Monday, August 10, 2020

Murder in the East End, by Jennifer Ashley

Berkley, ISBN 9780593099377, August 2020

In Victorian London, children from the Foundling Hospital are disappearing, and a nurse at the hospital has also vanished. Kat Holloway, cook in the aristocratic Bywater household, learns of this when her rather enigmatic friend, Daniel McAdam, sends for her to meet his foster brother, Errol Fielding. He's a vicar, now, and a very junior member of the board of governors of the Foundling Hospital. He asked Daniel for help, and Daniel decided that they needed Kat's help.

Kat, Daniel McAdam, and Fielding all have their secrets, and Daniel, for good reason, doesn't really trust his foster brother. Yet the children are missing, and Nurse Betts is soon found murdered. It's clear, also, that whatever other motives he has, Fielding had real feelings for Nurse Betts, and wants her killer found.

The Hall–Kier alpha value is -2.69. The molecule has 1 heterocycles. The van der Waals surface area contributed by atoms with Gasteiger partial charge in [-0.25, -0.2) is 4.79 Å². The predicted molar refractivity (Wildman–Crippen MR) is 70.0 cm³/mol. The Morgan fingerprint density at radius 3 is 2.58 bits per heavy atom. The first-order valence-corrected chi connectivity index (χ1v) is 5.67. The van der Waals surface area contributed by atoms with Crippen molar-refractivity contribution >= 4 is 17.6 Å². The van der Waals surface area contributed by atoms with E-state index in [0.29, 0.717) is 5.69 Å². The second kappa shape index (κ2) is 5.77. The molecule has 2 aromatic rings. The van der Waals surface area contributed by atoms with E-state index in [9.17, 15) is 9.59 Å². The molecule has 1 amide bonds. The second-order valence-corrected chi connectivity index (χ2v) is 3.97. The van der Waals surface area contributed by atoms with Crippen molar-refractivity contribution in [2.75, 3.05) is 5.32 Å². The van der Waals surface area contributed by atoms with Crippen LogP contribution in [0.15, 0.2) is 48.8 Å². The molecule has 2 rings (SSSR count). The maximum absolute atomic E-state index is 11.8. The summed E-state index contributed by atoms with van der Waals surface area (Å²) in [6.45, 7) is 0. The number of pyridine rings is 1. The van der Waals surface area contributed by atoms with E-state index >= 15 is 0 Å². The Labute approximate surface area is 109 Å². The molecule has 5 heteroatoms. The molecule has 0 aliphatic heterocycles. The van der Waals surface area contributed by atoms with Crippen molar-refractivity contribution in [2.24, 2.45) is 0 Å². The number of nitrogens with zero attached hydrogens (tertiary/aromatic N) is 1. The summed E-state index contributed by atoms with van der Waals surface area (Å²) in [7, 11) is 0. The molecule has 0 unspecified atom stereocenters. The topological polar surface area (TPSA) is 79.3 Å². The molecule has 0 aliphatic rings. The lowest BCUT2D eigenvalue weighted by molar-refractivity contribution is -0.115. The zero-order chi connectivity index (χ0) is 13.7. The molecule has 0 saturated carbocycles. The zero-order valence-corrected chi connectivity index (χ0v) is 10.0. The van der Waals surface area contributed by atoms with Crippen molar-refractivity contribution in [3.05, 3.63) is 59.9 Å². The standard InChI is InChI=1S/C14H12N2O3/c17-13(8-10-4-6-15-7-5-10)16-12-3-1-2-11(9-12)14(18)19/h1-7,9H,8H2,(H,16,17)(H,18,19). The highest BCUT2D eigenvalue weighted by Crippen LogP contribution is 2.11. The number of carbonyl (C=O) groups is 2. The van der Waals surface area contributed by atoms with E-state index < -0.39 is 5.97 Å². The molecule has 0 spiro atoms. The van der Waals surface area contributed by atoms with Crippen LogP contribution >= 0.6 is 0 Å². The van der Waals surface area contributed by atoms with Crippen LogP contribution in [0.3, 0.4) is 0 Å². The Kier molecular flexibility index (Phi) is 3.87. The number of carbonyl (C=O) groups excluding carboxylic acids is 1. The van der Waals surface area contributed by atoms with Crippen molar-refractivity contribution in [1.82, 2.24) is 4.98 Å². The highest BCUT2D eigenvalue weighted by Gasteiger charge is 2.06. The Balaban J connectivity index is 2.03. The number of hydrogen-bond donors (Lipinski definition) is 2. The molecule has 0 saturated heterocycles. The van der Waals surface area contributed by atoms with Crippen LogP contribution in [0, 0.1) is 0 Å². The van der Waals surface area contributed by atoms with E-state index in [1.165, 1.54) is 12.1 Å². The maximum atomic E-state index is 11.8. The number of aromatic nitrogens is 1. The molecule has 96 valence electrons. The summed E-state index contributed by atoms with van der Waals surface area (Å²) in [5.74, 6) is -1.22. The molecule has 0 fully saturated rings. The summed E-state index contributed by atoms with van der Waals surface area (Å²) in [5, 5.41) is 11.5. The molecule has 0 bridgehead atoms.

This is an intricate story with interesting and complex characters. We continue to learn more about both the major figures and the continuing supporting characters, in a Victorian mystery that is, unlike many, set among the working classes and those among the upper classes who don't quite fit into their assigned roles.
Lady Cynthia, for instance, Mrs. Bywater's niece, resists wearing women's clothing, or cooperating with her aunt's determination to marry her off, while being interested in a perfectly respectable young man who is not of appropriate social standing. She's also maintaining a friendship with Lady Roberta, and her new love, Miss Townsend. This was more common in Victorian London than we might typically assume, and more famous examples (of higher birth and consequently more protected against potential legal consequences) exist.

It's a sometimes gritty look at the lower classes and the fringes of society, with a good mystery and good characters. Recommended.

I receive a free electronic galley of this book from the publisher via NetGalley, and am reviewing it voluntarily.

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